Rachel Fakhry, policy director for emerging technologies at the Natural Resources Defense Council called the proposal “a win for the climate, U.S. consumers, and the budding U.S. hydrogen industry.”

But Marty Durbin, the U.S. Chamber of Commerce’s senior vice president for policy, said the guidance released today “will stunt the growth of a critical industry before it has even begun” and his organization plans to advocate during the public comment process “for the flexibility needed to kickstart investment, create jobs and economic growth, and meet our decarbonization goals.”

He accused the White House of failing to listen to its own experts at the Department of Energy.

The Fuel Cell & Hydrogen Energy Association includes more than 100 members involved in hydrogen production, distribution and use, including vehicle manufacturers, industrial gas companies, renewable developers and nuclear plant operators. Frank Wolak, the association’s president, said it’s important the industry be given time to meet any provisions that are required for the top tier of the credit.

“What we can’t have is is an industry that is stalled because we have imposed requirements that the marketplace is not ready to fulfill,” Wolak said, particularly with the time it takes to bring new renewable resources online.

If the guidance is too restrictive, he said, “you’ll see a much smaller, if not negligible growth in this industry and a failed opportunity to capitalize on the IRA.”

“While we’ve been eagerly awaiting the Administration’s proposal on 45V guidance for the clean hydrogen Production Tax Credit (PTC), we are concerned with the lack of flexibility in the proposed rule and the impact it may have in jump-starting a hydrogen industry at scale,” said Ray Long, President and CEO of the American Council on Renewable Energy (ACORE). “As our analysis with E3 demonstrated, an annual match accounting approach could help unleash America’s nascent clean hydrogen industry and accelerate our energy transition. ACORE will continue to work with the Administration throughout this comment period, and we remain hopeful the final rule ultimately released has the needed flexibility to support the scale and role that hydrogen can play in achieving our decarbonization goals.”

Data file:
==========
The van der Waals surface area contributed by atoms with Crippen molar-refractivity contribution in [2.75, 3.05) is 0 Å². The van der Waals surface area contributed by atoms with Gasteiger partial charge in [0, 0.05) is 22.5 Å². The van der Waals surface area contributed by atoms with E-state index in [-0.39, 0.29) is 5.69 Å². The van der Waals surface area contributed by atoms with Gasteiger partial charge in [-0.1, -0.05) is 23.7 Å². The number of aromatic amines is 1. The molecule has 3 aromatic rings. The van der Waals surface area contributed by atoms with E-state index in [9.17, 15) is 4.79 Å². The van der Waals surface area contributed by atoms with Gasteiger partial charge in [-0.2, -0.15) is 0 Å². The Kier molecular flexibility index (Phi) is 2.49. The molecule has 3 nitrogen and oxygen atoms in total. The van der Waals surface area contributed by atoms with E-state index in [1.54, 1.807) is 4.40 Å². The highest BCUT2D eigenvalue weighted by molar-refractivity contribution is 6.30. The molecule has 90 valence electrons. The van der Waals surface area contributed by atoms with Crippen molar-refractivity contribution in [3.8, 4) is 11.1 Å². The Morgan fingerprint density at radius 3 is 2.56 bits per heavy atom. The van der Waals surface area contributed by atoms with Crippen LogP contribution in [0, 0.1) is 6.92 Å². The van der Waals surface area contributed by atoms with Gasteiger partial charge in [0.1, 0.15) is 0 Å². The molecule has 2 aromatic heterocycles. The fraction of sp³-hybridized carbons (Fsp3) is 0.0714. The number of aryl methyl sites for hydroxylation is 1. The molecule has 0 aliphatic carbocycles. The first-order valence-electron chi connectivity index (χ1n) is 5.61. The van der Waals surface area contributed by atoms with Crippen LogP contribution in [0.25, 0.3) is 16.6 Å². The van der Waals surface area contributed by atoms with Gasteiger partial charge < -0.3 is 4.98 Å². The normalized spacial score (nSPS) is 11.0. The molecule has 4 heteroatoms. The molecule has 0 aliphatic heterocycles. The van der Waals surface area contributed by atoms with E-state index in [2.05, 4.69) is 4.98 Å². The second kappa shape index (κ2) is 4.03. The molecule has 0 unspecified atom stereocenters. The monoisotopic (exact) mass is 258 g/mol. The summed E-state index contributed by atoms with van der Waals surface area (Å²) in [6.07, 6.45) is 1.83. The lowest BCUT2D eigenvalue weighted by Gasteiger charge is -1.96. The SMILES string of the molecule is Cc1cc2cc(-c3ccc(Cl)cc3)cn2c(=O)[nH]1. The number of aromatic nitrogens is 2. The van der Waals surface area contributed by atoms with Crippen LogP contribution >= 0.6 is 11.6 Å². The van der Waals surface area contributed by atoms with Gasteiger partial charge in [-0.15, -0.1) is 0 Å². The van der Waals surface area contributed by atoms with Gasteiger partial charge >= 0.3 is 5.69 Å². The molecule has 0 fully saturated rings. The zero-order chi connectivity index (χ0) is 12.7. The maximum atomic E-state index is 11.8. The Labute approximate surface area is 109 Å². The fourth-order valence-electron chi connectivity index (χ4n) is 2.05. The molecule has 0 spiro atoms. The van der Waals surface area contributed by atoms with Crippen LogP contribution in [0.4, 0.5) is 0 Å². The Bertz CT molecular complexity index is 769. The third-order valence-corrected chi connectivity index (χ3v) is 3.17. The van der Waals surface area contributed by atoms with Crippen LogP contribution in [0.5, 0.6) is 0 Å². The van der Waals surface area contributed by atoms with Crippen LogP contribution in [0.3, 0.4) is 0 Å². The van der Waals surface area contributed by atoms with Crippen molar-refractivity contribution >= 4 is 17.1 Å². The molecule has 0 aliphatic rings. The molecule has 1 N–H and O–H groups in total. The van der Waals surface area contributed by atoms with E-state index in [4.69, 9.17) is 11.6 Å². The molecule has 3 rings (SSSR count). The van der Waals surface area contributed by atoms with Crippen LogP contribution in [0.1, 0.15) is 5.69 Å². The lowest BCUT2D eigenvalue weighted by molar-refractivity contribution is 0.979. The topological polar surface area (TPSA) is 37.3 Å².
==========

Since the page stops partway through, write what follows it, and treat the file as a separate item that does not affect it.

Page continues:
Other industry representatives welcomed the proposal.

Chuck Schmitt, president of SSAB Americas — a supplier of steel plates— said the proposal “supports SSAB’s leadership and innovation in the decarbonization of the steel industry. This clarifying language will help drive new technology investment and create clean energy jobs in the United States.”

A 60-day comment period on the proposal now begins.

Energy Secretary Jennifer M. Granholm said the proposal “will further unprecedented investments in a new, American-led industry as we aim to lead and propel the global clean energy transition.”

Some of the money will flow to regional networks, or “hubs,” of hydrogen producers, consumers and infrastructure that the Biden administration is also trying to kickstart with a $7 billion program. This fall, officials selected clean-energy projects from Pennsylvania to California for the program.